The office of Ukrainian President Volodymyr Zelenskyy called Saturday for a lower price cap on Russian oil than the one agreed to by Ukraine’s Western supporters, while Russian authorities called the $60-per-barrel cap harmful to free, stable markets.
Andriy Yermak, the head of Zelenskyy’s office, wrote on social media that the price ceiling set by the European Union, Australia, Britain, Canada, Japan, and the United States on Friday didn’t go far enough. The cap is set to take effect Monday, along with an EU embargo on Russian oil shipped by sea.
“It would be necessary to lower it to $30 in order to destroy the enemy’s economy faster,” Yermak wrote on Telegram, staking out a position also favored by Poland — a leading critic of Russian President Vladimir Putin’s war in Ukraine.
The Russian Embassy in Washington insisted that Russian oil “will continue to be in demand” and criticized the price limit as “reshaping the basic principles of the functioning of free markets.” A post on the embassy’s Telegram channel predicted the per-barrel cap would lead to “a widespread increase in uncertainty and higher costs for consumers of raw materials.”
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The price cap aims to put an economic squeeze on Russia and further crimp its ability to finance a war that has killed an untold number of civilians and fighters, driven millions of Ukrainians from their homes and weighed on the world economy for more than nine months.
The General Staff of the Ukrainian Armed Forces reported that since Friday Russia’s forces had fired five missiles, carried out 27 airstrikes and launched 44 shelling attacks against Ukraine’s military positions and civilian infrastructure.
Kyrylo Tymoshenko, the deputy head of the president’s office, said the attacks killed one civilian and wounded four others in eastern Ukraine’s Donetsk region. According to the U.K. Defense Ministry, Russian forces “continue to invest a large element of their overall military effort and firepower” around the small Donetsk city of Bakhmut, which they have spent weeks trying to capture.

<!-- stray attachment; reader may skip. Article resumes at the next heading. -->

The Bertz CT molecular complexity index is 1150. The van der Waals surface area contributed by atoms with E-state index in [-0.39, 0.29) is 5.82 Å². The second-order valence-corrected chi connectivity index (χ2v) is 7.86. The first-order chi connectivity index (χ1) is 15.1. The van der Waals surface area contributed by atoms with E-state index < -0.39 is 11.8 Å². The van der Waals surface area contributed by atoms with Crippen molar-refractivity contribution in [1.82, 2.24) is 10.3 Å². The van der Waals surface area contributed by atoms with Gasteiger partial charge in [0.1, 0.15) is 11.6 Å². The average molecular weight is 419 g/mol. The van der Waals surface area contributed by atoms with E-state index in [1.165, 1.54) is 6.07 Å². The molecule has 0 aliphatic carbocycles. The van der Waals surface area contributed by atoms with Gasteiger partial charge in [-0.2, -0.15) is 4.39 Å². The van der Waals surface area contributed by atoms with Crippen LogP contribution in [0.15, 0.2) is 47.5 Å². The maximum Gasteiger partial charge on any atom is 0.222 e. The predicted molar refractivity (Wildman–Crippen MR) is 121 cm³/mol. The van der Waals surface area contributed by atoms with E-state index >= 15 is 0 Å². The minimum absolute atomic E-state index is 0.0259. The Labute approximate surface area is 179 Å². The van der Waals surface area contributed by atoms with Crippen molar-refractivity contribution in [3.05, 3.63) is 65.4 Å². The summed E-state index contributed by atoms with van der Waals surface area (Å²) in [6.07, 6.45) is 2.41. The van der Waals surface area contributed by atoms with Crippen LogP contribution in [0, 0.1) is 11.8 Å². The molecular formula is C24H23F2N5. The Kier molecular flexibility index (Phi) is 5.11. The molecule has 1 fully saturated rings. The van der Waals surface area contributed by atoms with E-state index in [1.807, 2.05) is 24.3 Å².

In southern Ukraine’s Kherson province, whose capital city of the same name was liberated by Ukrainian forces three weeks ago following a Russian retreat, Gov. Yaroslav Yanushkevich said evacuations of civilians stuck in Russian-held territory across the Dnieper River would resume temporarily.
Russian forces pulled back to the river’s eastern bank last month. Yanushkevich said a ban on crossing the waterway would be lifted during daylight hours for three days for Ukrainian citizens who “did not have time to leave the temporarily occupied territory.” His announcement cited a “possible intensification of hostilities in this area.”
Kherson is one of four regions that Putin illegally annexed in September and vowed to defend as Russian territory. From their new positions, Russian troops have regularly shelled Kherson city and nearby infrastructure in recent days, leaving many residents without power. Running water remained unavailable in much of the city.
The other regions annexed in violation of international law are Donetsk, Luhansk and Zaporizhzhia.
Ukrainian authorities also reported intense fighting in Luhansk and Russian shelling of northeastern Ukraine’s Kharkiv region, which Russia’s soldiers mostly withdrew from in September.
The mayor of the northeastern city of Kharkiv said some 500 apartment buildings were damaged beyond repair, and nearly 220 schools and kindergartens were damaged or destroyed. He estimated the cost of the damage at $9 billion.